Making your down payment
Let's talk about that down payment for a second. Though you might get away with less, it's in your best interest to come up with 20% of your home's purchase price to avoid private mortgage insurance, or PMI. To minimize its risk, your lender will probably slap you with a PMI requirement if you fail to put down that sought-after 20%, in which case you could be looking at an extra 0.5% to 1% of your loan amount.

Say you take out a $200,000 loan and are hit with PMI at a cost of 1%. That's an extra $2,000 a year, or $166 per month on top of your regular mortgage payment. Plus, unlike regular mortgage interest, your PMI isn't even guaranteed to be tax-deductible. In other words, if you can come up with that 20% payment, you'll avoid what's essentially a penalty for not putting enough down. But even if you do manage to plunk down 20%, there are other up-front costs to consider.

Closing costs
There's a whole load of paperwork that goes into buying a house, and naturally, you'll pay for it. Your closing costs might include things like attorney fees, loan origination fees, recording fees, title fees, and survey fees. Is that enough fees for you? Closing costs typically encompass 2% to 5% of your home's purchase price. This means if you're buying a home for $220,000, you can expect to shell out anywhere from $4,400 to $11,000 in up-front fees. Now the good news is that your lender is required to provide a good faith estimate of what your closing costs will be so that you're not in total shock when those fees come in. The problem, however, is that your estimate can change by up to 10%, so you'd be wise to stash away a few extra thousand dollars to be on the safe side.

Prepaid escrow fees
Many lenders have a practice of escrowing money for real estate taxes and homeowners insurance. If your loan comes with an escrow provision, the upside is that your lender will make these scheduled payments for you so that you don't have to worry about them. The bad news is that since lenders generally aren't willing to take many chances, yours will likely require you to pad your escrow balance when you close on your loan. This could mean prepaying anywhere from two to six months or more of real estate taxes and homeowners insurance. Let's say your annual taxes and homeowners policy cost $6,000 and $1,000, respectively. If your lender requires a three-month deposit, you're looking at an additional $1,750 at closing.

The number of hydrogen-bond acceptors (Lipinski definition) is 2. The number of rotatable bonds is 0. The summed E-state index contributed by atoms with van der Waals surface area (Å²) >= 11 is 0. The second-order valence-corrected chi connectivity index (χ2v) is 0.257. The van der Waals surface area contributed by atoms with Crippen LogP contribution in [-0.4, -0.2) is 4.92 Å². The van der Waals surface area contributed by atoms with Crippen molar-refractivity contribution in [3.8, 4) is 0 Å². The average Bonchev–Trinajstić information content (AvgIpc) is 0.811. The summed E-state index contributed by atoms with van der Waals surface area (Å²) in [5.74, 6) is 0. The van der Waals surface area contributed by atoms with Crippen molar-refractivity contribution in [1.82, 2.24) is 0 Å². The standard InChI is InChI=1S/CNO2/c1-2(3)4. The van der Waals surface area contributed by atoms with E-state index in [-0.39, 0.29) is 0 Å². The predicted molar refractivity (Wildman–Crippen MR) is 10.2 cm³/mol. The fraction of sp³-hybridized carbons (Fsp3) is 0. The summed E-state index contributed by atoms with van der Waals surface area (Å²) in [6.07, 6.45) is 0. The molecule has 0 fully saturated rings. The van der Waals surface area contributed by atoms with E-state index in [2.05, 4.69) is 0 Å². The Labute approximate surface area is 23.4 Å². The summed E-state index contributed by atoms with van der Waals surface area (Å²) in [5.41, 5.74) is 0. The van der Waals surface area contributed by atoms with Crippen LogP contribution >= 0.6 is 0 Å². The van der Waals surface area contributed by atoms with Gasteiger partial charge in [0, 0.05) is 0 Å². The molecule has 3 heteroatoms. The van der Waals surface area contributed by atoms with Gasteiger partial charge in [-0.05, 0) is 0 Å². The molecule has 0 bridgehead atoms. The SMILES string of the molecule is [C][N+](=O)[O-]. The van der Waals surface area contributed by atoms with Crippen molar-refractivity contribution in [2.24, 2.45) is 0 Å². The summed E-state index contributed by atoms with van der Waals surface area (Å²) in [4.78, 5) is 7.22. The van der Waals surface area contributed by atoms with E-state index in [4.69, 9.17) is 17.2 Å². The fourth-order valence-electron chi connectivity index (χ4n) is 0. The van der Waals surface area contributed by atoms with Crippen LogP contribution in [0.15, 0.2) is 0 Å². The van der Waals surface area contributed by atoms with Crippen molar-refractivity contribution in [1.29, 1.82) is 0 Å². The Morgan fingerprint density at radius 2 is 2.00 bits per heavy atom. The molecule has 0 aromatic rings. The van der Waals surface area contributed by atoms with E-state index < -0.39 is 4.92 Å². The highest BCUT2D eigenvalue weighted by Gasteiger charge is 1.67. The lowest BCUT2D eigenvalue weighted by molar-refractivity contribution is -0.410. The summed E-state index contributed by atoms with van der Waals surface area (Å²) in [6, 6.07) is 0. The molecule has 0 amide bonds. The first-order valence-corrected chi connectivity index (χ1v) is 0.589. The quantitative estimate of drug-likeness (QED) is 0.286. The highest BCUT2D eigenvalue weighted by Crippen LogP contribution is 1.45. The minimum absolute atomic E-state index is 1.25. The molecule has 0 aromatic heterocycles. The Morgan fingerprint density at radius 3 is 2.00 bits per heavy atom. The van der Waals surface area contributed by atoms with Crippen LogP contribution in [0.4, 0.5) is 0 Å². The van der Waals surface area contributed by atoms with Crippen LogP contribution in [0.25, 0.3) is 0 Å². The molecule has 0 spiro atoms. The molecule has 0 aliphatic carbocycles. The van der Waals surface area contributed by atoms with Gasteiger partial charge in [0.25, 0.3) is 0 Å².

On top of these costs, you'll need to think about things like home repairs and moving fees. Professional movers could cost several hundred to several thousand dollars depending on the amount of stuff you've got and the distance it needs to be hauled. Similarly, unless you're buying brand new construction, there's a good chance you'll need to tackle a few up-front repairs before settling into your home. While your home inspection should clue you in to the types of repairs you're looking at and their associated costs, you could be in for some surprises once you take ownership of your new abode. This is why it's crucial to set some funds aside to cover the unknowns of owning a house, many of which could rear their ugly heads from the get-go. So before you get ready to empty your savings account and convert that money into a down payment, make sure you've got enough cash on hand to cover the additional costs of buying a house. Otherwise that nice bottle of champagne may be the last one you'll crack open for quite some time.

The $15,978 Social Security bonus most retirees completely overlook 
If you're like most Americans, you're a few years (or more) behind on your retirement savings. But a handful of little-known “Social Security secrets” could help ensure a boost in your retirement income. In fact, one MarketWatch reporter argues that if more Americans knew about this, the government would have to shell out an extra $10 billion annually. For example: one easy, 17-minute trick could pay you as much as $15,978 more... each year! Once you learn how to take advantage of all these loopholes, we think you could retire confidently with the peace of mind we're all after.

View the full article here: http://www.fool.com/investing/general/2015/11/29/buying-a-house-why-your-down-payment-isnt-enough.aspx